My youngest daughter was born via an emergency Cesarean section surgery. I had planned on a normal vaginal delivery, but one little sentence, uttered by my nurse, changed everything. “Yep! That’s a foot!” The c-section went well, but the recovery was far from what I was used to.
Move. And then move some more.
Getting up and moving around soon after the c-section was important. The nurses called it walking, but really it’s more like shuffling in small spurts. I shuffled from the bed to the bathroom, from the bathroom to the bed, and even made it to the big comfy chair in the corner a few times during the four days I was in the hospital.
I was told that trying to maintain correct posture while walking, fully upright with back and hips straight, was more important than the amount of walking done, and I found this to be true. It was harder to do, but I didn’t hurt as much afterward if I minded my posture.
The first few days were the hardest, but over time it got better and easier to move around. I added just a few more feet to my movement every day. Making movement goals helped a lot. Adding a room to see, or number of times I saw a room every day became my goals.
Pillows and bandages were my friend.
The first time I tried to sit up after the c-section I found I couldn’t. It wasn’t that it was too painful (though the pain was intense). It was that the muscles simply didn’t work. Alarmed, I called for the nurse. She swept in, grabbed a pillow, and shoved it against my stomach before telling me to try again. This time, with the pressure of the pillow against my abdomen, I was able to sit up.
The nurse explained that the muscles were in shock and needed to be supported when being used. While still in the hospital, I just used the pillow when moving around. But once I got home I took my nurse’s advice and wrapped my hips and abdomen tightly with an ace bandage. It felt like my insides were going to fall out every time I stood up. So, I wrapped myself in a way that felt like the bandage was keeping them in, and this helped a lot.
Don’t forget you just gave birth.
Childbirth is still childbirth, no matter how it happens. My body went through all the same changes it did after I gave birth to my older girls, on top of recovering for the c-section. I still bled vaginally, my hormones were still upset from the sudden change, and I still had swollen breasts. I was exhausted at odd times, and prone to nap spontaneously.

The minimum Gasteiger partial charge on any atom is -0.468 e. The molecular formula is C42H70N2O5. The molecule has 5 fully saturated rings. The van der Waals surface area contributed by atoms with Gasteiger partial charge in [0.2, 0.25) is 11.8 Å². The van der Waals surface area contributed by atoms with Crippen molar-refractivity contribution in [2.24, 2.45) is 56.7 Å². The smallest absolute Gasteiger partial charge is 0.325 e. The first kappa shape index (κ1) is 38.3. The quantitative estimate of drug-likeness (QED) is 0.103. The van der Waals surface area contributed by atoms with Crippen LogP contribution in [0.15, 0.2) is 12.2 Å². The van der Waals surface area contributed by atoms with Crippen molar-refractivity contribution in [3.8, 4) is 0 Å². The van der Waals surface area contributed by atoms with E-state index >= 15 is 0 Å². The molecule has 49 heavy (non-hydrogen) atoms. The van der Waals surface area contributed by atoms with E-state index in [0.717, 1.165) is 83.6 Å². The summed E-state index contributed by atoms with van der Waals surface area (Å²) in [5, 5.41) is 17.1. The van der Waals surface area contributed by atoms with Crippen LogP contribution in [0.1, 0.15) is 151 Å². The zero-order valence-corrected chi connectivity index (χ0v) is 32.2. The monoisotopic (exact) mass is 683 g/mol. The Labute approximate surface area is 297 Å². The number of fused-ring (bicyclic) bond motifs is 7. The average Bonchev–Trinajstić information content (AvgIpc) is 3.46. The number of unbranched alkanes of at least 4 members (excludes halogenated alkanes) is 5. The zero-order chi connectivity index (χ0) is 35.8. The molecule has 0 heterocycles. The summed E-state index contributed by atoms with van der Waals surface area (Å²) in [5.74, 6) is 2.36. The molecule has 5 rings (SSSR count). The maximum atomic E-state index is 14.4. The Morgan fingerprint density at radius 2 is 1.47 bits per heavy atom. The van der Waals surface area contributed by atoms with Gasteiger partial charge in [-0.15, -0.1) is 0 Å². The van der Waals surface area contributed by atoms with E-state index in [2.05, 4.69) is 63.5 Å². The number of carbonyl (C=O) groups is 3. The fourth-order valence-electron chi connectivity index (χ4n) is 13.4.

No pushing allowed after a c-section.
Eating right was even more important than after a vaginal birth because, believe me, the last thing you want after a c-section is get constipated or gassy. The muscles involved in dealing with constipation or gas aren’t in proper working order and they will let you know in excruciating ways if you abuse them. A daily fiber supplement went a long way for me.
The walking helped in this area too. Getting up and moving your body helps to move things around corners inside you. I used this as motivation to stroll-shuffle through my house a few times a day.
No weight-lifting allowed!
My daughter was born with a rare orthopedic disorder, and the resulting appliances attached to her little body immediately after birth nearly doubled her weight. This meant that for the first week the only time I could hold her was when I was sitting down and someone placed her in my arms. I was under strict instructions not to lift anything heavier than my baby’s un-enhanced weight until the doctor said otherwise. “Otherwise” turned out to be four weeks.
Keeping a clean c-section incision.
One thing that should go without having to be said is keeping your incision clean. But, it’s easy to panic just a bit when you look at that big pucker across your stomach. I let my husband and grandmother check and clean my incision for me after the staples came out. They knew what to look for and were less likely to panic because they couldn’t feel the little tugs and pulls on the skin, that were perfectly normal.
Recovering from a c-section takes longer than recovering from a vaginal birth, but if you keep your head about you its not that hard to avoid most problems. Keep your pillow handy for sudden bouts of laughter or crying, not for your head, but for your tummy. Eat right and stay hydrated. And let someone else to do the lifting.